An eccentric and masterful Surrealist in painting and in life, Salvador Dali wrote in his diary two years before entering art school in Madrid during the early 1920s: "I'll be a genius... Perhaps I'll be despised and misunderstood, but I'll be a genius, a great genius."
Throughout his life,Dali cultivated eccentricity and exaggerated a predisposition towards narcissistic exhibitionism, claiming that his creative energies were derived from it. The spectrum of imagery from fantastic to nightmarish visions which Dali produced are the supreme evidence of those idiosyncrasies.
Born in Figueras, Spain, Dali first studied at the cole des Beaux Arts in Madrid and was influenced by Metaphysical painters de Chirico and Carra while there. Equally admiring the meticulous realism of the Pre-Raphaelites and French 19th century painters, he began to blend conceptual styles and technique.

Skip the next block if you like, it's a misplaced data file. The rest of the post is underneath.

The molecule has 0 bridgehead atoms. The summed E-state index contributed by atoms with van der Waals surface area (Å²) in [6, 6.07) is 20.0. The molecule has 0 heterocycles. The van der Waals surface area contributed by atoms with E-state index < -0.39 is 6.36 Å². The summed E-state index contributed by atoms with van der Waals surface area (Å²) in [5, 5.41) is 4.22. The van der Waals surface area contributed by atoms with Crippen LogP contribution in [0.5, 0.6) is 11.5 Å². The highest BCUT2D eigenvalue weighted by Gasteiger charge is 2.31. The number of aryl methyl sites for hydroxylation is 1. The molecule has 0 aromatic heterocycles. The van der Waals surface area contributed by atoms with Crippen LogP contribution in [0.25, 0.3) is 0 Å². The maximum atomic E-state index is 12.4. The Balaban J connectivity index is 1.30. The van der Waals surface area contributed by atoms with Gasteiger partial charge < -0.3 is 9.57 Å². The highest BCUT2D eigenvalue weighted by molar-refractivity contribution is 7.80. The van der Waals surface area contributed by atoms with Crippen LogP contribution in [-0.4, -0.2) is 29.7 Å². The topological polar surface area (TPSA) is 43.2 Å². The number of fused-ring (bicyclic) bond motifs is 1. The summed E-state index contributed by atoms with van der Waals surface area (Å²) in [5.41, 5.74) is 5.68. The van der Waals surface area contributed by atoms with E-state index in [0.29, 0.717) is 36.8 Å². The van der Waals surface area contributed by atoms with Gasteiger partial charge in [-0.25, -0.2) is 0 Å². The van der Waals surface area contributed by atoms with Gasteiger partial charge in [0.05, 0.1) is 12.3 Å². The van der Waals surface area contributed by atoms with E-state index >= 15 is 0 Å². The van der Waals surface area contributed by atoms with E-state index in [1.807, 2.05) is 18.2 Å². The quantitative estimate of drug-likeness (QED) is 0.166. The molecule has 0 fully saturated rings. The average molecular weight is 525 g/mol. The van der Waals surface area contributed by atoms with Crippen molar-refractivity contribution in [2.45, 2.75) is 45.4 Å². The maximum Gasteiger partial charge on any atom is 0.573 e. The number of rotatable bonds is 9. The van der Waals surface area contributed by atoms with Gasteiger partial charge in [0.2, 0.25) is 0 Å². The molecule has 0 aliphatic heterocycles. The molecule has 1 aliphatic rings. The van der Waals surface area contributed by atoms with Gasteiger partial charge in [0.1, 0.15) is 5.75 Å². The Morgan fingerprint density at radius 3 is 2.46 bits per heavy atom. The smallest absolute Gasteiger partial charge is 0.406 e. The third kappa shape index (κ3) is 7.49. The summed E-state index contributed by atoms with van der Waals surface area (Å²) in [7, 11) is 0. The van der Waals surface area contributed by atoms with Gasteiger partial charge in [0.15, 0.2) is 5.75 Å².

Beginning in 1927, Dali exhibited in Madrid and Barcelona, earning a reputation for being one of the most promising younger painters. A visit to Paris in 1928 brought him into contact with Picasso and the Surrealists Miro, Masson, Ernst, Tanguy and Andr, Breton; shortly thereafter, his first exhibition brought Dali firmly into the Surrealist movement where he was a leading figure during the next ten years.
By 1940 he left for 15 years in the United States. With his first retrospective at The Museum of Modern Art, New York in 1941, Dali devoted his energies towards publicity during those years before returning to Spain in 1955. Included in major museums worldwide, Dali's work continues to fascinate, most recently with a major exhibit at the Metropolitan Museum of Art in 1994 of the celebrated early Surrealist years.